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10.5: Prokaryotic Transcriptional Activators and Repressors

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Molecular Biology

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Prokaryotic Transcriptional Activators and Repressors

10.5: Prokaryotic Transcriptional Activators and Repressors

The organization of prokaryotic genes in their genome is notably different from that of eukaryotes. Prokaryotic genes are organized, such that the genes for proteins involved in the same biochemical process or function are located together in groups. This group of genes, along with their regulatory elements, are collectively known as an operon. The functional genes in an operon are transcribed together to give a single strand of mRNA known as polycistronic mRNA.

Transcription of prokaryotic genes in an operon is regulated by two types of DNA binding proteins known as activators and repressors. Activators bind to the promoter, the site of transcription initiation, and aid in the binding of RNA polymerase, the key enzyme involved in transcription.  Repressors bind to operators, short regulatory sequences in the operon between the promoter and the genes, and inhibit the binding of RNA polymerase to the promoter.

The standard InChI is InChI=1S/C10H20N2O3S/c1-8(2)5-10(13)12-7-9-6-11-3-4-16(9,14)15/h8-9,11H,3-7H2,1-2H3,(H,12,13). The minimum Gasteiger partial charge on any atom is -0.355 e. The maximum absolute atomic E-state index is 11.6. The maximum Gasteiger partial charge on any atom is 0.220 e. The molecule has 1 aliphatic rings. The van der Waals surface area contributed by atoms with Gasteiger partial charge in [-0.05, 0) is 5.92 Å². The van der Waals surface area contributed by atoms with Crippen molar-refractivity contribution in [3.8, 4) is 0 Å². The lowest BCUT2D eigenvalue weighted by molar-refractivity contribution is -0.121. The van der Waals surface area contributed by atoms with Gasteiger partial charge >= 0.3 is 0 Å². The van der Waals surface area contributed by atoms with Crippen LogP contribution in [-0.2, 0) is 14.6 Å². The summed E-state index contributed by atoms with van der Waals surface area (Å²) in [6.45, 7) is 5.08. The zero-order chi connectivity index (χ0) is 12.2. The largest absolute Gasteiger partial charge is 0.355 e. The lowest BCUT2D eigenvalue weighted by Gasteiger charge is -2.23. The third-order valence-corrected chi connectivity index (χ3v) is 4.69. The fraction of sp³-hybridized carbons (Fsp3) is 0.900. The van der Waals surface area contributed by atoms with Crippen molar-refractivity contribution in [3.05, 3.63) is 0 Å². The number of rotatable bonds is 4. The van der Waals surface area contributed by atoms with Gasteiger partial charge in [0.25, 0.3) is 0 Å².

A structural pre-requisite for activators and promoters is that they should be able to exist in two alternate conformations, one where they can bind to the DNA and one where they cannot. Another characteristic feature specific to activators is that they have two binding surfaces to simultaneously bind to both RNA polymerase and DNA. This recruitment of the two molecules brings the polymerase closer to the promoter and aids in its binding. Activators have no catalytic role to play in transcription and their function is limited to facilitating the binding of the enzyme and DNA. In the absence of an activator, RNA polymerase can still bind to DNA and show low levels of expression. If a repressor is present in this system, then the basal expression of that gene is prevented.

Regulation of the expression of prokaryotic genes is largely dependent on the nutrient availability and requirements of the organisms. These nutrients control the binding of activators and repressors to the operon and ensure that only the required set of genes is expressed. For example, the presence of tryptophan in a cell leads to its binding to a repressor which prevents the transcription of the trp operon and subsequent production of tryptophan.

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